An diagram of a piece of tri-tip roast with markings showing where to cut against the grain.

My Tri-Tip Tips

  1. Rub the tri-tip with the spice rub and let it sit at room temperature for an hour.  This serves a dual purpose. First, it gives the rub some time to marinate the tri-tip and allow the salt in the rub to tenderize the meat. It might look like a lot of rub, but the amount is perfect and will give a nice, flavorful crust once the tri-tip is grilled. Second, it takes the chill off the meat so it grills properly. If you put cold meat straight out of the fridge onto a hot grill, it isn't going to cook as well as if you allow it to come up to temp a bit.
  2. Place the tri-tip on a preheated grill (a medium heat of around 350-400 over direct flame is just right) and then don't touch it!  Leave it alone so it can sear on one side, then flip it over to cook the other side. It only takes about 5 minutes on each side, depending on the size of your tri-tip. Move the seared meat to the indirect heat side of the grill and cover for a grill temperature of 250-300 degrees F. Cook until for roughly 20 to 30 minutes until you get a perfect medium-rare, which is 130 degrees F on an instant read meat thermometer. Remember that because tri-tip has tapered ends that are thinner than the middle, the ends will be more well-done for those who prefer their meat that way, while the thicker, middle slices will be juicy and pink and perfect.
  3. Let it rest.  Like any good steak or other cut of meat, it needs time after coming off the grill or out of the pan for the juices to redistribute. If you cut into your tri-tip without giving it time to rest, all those juices will run all over the cutting board and you will lose both flavor and quality of texture. Also, the temperature of the meat will continue to rise by 5 degrees F while it rests. Give the grilled tri-tip 10-15 minutes before slicing into it.
An image of spices for a Santa Maria tri-tip rub.
An image of a tri-tip roast being sprinkled with Santa Maria rub.
An image of a tri-tip roast rubbed with Santa Maria tri-tip rub seasoning.
An image of a grilled Santa Maria Tri-Tip on the grill with an instant read meat thermometer inserted into it..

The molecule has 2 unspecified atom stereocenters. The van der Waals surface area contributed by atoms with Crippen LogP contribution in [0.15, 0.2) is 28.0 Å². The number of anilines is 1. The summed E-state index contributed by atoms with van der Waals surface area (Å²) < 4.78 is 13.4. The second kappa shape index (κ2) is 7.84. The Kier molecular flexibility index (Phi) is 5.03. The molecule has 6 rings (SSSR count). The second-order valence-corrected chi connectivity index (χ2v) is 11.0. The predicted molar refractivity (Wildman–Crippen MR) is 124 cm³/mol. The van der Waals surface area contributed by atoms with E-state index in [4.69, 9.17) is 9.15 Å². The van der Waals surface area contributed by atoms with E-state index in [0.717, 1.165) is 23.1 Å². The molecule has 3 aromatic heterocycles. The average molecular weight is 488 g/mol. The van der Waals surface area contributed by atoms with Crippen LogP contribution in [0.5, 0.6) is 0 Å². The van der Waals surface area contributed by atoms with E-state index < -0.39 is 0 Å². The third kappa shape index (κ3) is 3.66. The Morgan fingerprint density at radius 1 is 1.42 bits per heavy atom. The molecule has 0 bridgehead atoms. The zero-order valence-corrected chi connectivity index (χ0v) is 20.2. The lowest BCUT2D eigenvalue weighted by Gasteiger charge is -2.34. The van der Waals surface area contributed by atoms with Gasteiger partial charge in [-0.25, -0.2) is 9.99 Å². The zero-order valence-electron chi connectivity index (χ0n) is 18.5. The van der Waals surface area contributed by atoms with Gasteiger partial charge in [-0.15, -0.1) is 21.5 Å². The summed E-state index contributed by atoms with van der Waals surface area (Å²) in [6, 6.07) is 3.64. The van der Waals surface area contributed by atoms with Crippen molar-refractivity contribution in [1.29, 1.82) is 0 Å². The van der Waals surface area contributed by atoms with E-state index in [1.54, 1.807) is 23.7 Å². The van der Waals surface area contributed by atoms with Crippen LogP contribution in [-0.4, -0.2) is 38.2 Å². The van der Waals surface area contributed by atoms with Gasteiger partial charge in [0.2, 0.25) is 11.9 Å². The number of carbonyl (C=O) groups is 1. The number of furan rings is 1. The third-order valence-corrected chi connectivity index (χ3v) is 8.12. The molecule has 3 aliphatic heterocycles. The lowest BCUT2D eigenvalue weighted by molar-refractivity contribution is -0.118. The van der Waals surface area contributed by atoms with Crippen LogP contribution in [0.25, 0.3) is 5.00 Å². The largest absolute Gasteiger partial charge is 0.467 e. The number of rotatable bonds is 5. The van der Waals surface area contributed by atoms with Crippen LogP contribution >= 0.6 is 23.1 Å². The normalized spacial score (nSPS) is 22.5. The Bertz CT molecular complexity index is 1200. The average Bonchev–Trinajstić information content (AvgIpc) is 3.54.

How to Cook Tri-Tip in the Oven

I really prefer to grill tri-tip, but if the weather is terrible or you don't have a grill, you certainly can cook tri-tip in the oven.

Just heat a cast iron skillet or heavy duty, oven safe pan over medium-high heat on the stovetop and sear the tri-tip with the fat side down for 2-3 minutes, then flip it over and transfer the pan, tri-tip roast and all, to a preheated, 425 degree F oven to cook for about 10-15 minutes per pound of meat until it reaches 130 degrees F on an instant read meat thermometer.

Then let it rest and carve as described above!

More "Must Try" Tri-Tip Recipes

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Grilled Santa Maria-Style Tri-Tip

5 from 7 votes
Amy Nash
Prep Time 10 mins
Cook Time 20 mins
Additional Time 1 hr 10 mins
Total Time 1 hr 40 mins
Course Dinner
Cuisine American
Servings 6 people
Barbecue doesn't just belong to the South!  This Grilled Santa Maria-Style Tri-Tip is a delicious taste of the Central California Coast where it is enjoyed with pinquito beans, salad, tomato salsa, and buttery garlic bread.

Ingredients
  

  • 2-3 pounds tri-tip roast, preferably with good marbling and some fat on one side
  • 1 Tablespoon kosher salt
  • 1 Tablespoon freshly ground black pepper
  • 1 Tablespoon garlic powder
  • 1 ½ teaspoons paprika
  • 1 teaspoon onion powder
  • ¼ teaspoon cayenne pepper

Instructions
 

  • Combine all of the rub ingredients in a small bowl, then rub over the meat and let it sit out for 1 hour, covered, so it isn't cold when it goes on the grill.
  • Preheat the grill for both direct and indirect heat.  Sear the tri-tip over direct heat (right over the flames) on both sides, about 5 minutes per side.  Transfer to indirect heat (between 250-300 degrees F) and cover the grill, letting the tri-tip cook until it reaches 130 degrees F on an instant read digital meat thermometer inserted into the thickest part of the meat for a medium-rare tri-tip.  This should take roughly 20 to 30 minutes.  Remember that the temperature will continue to rise about 5 degrees after taking it off the grill. 
  • Let the tri-tip rest for 10 minutes before slicing it in half to separate the two different grains, then slicing thin slices against the grain of each piece.

Notes

If you are curious, a rare tri-tip would be 120 degrees F, and medium would be 140 degrees F, but I highly recommend taking the tri-tip off at 130 degrees.  

Nutrition

Calories: 247kcal | Carbohydrates: 2g | Protein: 32g | Fat: 12g | Saturated Fat: 4g | Polyunsaturated Fat: 1g | Monounsaturated Fat: 6g | Cholesterol: 98mg | Sodium: 1244mg | Potassium: 531mg | Fiber: 1g | Sugar: 1g | Vitamin A: 286IU | Vitamin C: 1mg | Calcium: 45mg | Iron: 3mg
Tried this recipe? Show me on Instagram!Mention @HouseOfNashEats or tag #houseofnasheats!

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About the author

Hi, I'm Amy

I enjoy exploring the world through food, culture, and travel and sharing the adventure with mostly from-scratch, family friendly recipes that I think of as modern comfort cooking.

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Reader questions and reviews

  1. Hi,

    I grew up in Santa Maria and you have everything correct except for the spices. The spices are ONLY Salt, Pepper, and Garlic Powder. It's acceptable to use Garlic salt if you don't want to use the two separately.